I have officially been outside the walls of corporate HR for almost 6 months. I guess because I no longer wear an official HR hat, other business professionals – like CEO’s, CFO’s, COO’s, business owners, leadership in general – now feel comfortable telling me what they really think about the HR function. What I am hearing makes me very sad.
The following is a list of direct quotes that I have heard:
“HR is an impediment to me getting anything done.”
“I try not to talk to HR if I can avoid it.”
“The HR department is the most change resistant department in the whole company.”
“HR, now there’s a completely useless department.”
“I don’t trust anyone in HR.”
“All HR does is tell me what I can’t do.”
“HR is worthless!”
Like I said, those comments sadden me. Of course, I defend the function. It is my profession after all. However, I do believe that there are many HR departments out there that are perpetuating the bad reputation. The number one reason they do so is by being so afraid of the law that they stand behind it and use it as the excuse for telling leadership what they can’t do instead of helping them understand what they can do. Heck, I’ve been guilty of that myself at times. It’s easy to do when you have potential lawsuits staring you in the face. The key is to overcome the fear by immersing yourself in the laws and then educating leadership on liabilities associated with violations or even perceived violations. By “seeking first to understand” the law, then educating your leaders on what you’ve learned and providing them solutions for what they “can do” based on that knowledge, you are creating a powerful connection with your business partners that says, “I’ve got your back.”
Another reason for the perpetuation of the bad reputation is that many HR professionals think it is their duty to defend or represent the employee. By doing so, they are driving a wedge between the HR function and leadership. My philosophy is that HR’s number one customer is NOT the employee, rather it is leadership. That doesn’t mean employees aren’t an HR customer. They are! But the best thing we can do for the employee is to develop a cohesive relationship with leadership – partnering on value added programs and services that support and engage the most important resource in the business, people! As an HR professional within an organization I can’t get anything done with or for the general employee population if I don’t have leadership in my court. Therefore, everything the HR function does needs to be with the buy-in and support of leadership. Yes, I said everything! Otherwise you will always be fighting a losing battle. It’s akin to when children play the parents. If you’re a parent, you know what I am talking about.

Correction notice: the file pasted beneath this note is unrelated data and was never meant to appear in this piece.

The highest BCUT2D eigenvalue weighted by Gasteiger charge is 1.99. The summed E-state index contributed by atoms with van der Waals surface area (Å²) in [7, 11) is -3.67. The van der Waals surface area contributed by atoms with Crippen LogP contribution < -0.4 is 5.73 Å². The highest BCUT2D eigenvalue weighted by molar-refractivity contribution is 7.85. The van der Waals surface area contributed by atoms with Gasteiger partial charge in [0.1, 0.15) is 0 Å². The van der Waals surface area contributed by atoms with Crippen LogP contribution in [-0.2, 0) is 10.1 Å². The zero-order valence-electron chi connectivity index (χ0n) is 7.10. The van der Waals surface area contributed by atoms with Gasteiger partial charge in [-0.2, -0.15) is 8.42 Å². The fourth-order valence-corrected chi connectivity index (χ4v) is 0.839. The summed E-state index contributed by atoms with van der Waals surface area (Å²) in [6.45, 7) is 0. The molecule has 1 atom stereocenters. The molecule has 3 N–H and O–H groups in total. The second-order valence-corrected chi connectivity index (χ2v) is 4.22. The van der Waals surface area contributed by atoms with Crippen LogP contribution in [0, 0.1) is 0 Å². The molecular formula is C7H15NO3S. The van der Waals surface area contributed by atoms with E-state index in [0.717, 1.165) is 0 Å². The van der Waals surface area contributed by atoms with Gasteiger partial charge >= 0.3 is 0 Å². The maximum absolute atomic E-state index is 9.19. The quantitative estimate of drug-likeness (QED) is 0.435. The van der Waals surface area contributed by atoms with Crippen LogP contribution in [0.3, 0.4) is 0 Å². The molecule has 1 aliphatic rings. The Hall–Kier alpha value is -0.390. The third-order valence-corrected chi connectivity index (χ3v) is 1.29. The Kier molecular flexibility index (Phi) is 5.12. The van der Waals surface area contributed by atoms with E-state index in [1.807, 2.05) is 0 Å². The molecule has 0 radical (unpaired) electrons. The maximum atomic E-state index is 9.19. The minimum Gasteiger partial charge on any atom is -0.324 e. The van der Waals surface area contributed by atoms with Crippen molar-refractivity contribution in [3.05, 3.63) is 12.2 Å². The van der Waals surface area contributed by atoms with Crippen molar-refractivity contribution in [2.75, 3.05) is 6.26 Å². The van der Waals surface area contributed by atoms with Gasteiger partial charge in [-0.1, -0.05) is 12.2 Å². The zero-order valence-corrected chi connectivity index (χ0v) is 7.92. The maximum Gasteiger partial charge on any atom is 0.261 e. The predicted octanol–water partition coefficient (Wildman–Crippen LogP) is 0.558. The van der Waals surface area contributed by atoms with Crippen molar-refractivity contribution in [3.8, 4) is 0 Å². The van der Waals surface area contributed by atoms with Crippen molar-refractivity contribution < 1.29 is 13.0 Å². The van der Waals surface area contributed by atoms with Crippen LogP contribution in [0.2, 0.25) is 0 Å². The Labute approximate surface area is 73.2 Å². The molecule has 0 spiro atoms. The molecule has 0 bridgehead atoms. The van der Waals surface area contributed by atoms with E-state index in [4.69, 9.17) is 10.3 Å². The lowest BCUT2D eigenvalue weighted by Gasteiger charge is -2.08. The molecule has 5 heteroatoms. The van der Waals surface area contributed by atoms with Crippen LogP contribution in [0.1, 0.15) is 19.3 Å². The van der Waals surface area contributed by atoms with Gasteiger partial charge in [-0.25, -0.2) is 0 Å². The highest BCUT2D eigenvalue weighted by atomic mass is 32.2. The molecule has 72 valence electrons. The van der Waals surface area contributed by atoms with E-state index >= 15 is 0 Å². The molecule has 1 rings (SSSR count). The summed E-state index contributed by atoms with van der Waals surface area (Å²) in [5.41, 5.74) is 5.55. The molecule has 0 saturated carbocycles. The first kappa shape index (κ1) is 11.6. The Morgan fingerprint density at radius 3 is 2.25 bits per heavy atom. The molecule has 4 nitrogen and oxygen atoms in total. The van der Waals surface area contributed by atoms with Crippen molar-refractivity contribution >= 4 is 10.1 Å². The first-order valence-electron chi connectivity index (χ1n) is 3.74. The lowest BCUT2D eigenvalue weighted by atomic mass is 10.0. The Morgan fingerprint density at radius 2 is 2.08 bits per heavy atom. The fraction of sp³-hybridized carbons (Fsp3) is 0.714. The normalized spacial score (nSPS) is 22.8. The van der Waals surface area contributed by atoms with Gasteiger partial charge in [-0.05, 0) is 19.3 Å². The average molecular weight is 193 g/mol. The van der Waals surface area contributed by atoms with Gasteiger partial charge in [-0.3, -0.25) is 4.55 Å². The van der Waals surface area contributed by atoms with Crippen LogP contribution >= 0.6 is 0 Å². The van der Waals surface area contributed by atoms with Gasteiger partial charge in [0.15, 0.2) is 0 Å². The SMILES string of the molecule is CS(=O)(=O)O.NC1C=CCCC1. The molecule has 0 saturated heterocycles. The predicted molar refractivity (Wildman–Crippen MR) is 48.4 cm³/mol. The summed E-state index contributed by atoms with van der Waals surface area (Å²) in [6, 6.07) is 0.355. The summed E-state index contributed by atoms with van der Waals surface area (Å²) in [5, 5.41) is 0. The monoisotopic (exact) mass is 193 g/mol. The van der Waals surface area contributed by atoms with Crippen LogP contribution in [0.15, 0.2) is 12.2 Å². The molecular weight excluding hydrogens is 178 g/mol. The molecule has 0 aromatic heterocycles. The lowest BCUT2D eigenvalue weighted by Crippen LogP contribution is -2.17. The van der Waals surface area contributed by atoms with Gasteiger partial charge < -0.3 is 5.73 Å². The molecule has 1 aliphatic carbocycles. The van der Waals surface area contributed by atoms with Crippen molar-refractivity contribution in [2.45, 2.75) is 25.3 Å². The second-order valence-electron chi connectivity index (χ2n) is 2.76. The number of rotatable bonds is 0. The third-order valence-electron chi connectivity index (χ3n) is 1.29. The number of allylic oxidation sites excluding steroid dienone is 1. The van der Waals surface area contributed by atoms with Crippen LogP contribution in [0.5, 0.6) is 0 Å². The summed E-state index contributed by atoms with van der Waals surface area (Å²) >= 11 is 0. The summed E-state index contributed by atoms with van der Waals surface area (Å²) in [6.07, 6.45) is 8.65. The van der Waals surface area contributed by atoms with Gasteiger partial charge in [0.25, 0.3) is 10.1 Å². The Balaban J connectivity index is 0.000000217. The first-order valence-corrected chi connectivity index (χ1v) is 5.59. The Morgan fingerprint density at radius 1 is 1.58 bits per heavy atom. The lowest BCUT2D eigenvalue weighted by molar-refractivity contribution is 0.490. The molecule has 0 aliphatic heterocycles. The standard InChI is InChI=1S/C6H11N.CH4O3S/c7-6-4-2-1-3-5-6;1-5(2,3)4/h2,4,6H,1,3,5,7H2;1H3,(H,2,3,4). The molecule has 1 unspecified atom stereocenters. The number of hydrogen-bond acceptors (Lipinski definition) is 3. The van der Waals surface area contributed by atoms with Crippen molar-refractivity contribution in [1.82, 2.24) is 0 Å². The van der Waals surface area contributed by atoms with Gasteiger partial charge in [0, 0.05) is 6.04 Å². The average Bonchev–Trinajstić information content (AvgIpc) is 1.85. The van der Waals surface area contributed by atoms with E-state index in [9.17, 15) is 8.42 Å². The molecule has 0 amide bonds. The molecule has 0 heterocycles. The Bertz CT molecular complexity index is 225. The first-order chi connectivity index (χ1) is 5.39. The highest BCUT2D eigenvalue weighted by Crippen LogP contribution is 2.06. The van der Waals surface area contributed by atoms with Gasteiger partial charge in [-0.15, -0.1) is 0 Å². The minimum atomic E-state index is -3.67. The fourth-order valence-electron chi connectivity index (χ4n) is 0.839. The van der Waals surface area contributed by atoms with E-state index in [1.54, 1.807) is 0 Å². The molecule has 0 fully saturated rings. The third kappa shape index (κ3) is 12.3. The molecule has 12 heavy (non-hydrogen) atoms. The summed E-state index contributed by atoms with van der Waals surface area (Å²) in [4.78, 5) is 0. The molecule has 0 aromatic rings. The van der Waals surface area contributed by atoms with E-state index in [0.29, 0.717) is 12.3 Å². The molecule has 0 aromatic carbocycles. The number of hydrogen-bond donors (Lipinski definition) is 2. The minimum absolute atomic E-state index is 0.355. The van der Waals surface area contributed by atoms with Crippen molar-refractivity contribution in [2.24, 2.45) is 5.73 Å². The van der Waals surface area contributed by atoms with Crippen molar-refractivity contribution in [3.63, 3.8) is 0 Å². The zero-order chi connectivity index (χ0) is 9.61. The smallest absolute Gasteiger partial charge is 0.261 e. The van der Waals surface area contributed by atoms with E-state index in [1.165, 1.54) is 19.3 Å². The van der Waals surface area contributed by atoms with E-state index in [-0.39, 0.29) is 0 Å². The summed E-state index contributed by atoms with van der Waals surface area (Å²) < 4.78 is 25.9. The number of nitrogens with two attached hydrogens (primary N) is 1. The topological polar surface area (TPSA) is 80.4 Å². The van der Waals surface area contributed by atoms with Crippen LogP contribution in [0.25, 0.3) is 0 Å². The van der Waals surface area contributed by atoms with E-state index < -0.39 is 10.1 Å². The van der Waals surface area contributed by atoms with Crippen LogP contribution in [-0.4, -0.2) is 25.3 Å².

Additionally, HR is not the voice of the employee. Yes, there are times when you will need to relay information on behalf of the employee, but when it comes to employee relations HR is the conversation facilitator or mediator, not the mouth piece from employee to boss.
Lastly, I believe the reason that most HR departments are considered a necessary evil is because no one knows them. They stay behind their desk pushing papers, talking on the phone, facilitating meetings, or as some managers would like to believe, coming up with ways to make the managers life miserable! HR needs to get out from behind the desk, see and be seen. How are you ever going to prove your value sitting behind your desk all the time?
Of all the functions that need to live the “management by wandering around” principle, it is HR. I guarantee you I accomplished a whole lot more by going to my constituents than I did making them come to me. You don’t have to have an appt. Crash the office; crash the water cooler conversations; crash the meetings. Use your eyes and your ears to listen to what’s going on in the workplace. Use the time to get to know your business partner on a deeper level and collaborate on something worthwhile. Then follow-up and do it again. Put it on your calendar. I promise it will make a difference in how you and the HR function are perceived.
Do I think the HR function is worthless? Hell no! However, I do think that while there are quite a few HR departments out there that help create value for the function, I also believe that there are many more who don’t, because they stand behind the law, they don’t understand who their number one customer is, and they conduct all their business from behind their desk.